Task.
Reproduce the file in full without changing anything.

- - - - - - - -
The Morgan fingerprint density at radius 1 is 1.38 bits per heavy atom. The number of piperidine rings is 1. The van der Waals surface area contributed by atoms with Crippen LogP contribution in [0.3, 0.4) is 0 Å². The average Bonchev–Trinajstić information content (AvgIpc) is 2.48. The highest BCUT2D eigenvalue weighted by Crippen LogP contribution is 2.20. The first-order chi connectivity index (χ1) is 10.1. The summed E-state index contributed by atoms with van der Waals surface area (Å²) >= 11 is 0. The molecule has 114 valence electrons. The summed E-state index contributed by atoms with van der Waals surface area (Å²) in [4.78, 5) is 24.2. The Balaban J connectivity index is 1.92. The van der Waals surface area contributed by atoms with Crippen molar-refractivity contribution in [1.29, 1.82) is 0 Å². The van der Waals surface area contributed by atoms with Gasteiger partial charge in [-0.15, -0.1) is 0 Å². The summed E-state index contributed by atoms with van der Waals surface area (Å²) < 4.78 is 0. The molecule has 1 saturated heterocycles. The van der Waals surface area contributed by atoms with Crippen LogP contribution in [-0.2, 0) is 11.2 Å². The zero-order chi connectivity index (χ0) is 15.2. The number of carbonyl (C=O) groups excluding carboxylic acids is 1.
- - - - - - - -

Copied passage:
The Morgan fingerprint density at radius 1 is 1.38 bits per heavy atom. The number of piperidine rings is 1. The van der Waals surface area contributed by atoms with Crippen LogP contribution in [0.3, 0.4) is 0 Å². The average Bonchev–Trinajstić information content (AvgIpc) is 2.48. The highest BCUT2D eigenvalue weighted by Crippen LogP contribution is 2.20. The first-order chi connectivity index (χ1) is 10.1. The summed E-state index contributed by atoms with van der Waals surface area (Å²) >= 11 is 0. The molecule has 114 valence electrons. The summed E-state index contributed by atoms with van der Waals surface area (Å²) in [4.78, 5) is 24.2. The Balaban J connectivity index is 1.92. The van der Waals surface area contributed by atoms with Crippen molar-refractivity contribution in [1.29, 1.82) is 0 Å². The van der Waals surface area contributed by atoms with Gasteiger partial charge in [-0.15, -0.1) is 0 Å². The summed E-state index contributed by atoms with van der Waals surface area (Å²) < 4.78 is 0. The molecule has 1 saturated heterocycles. The van der Waals surface area contributed by atoms with Crippen LogP contribution in [-0.2, 0) is 11.2 Å². The zero-order chi connectivity index (χ0) is 15.2. The number of carbonyl (C=O) groups excluding carboxylic acids is 1.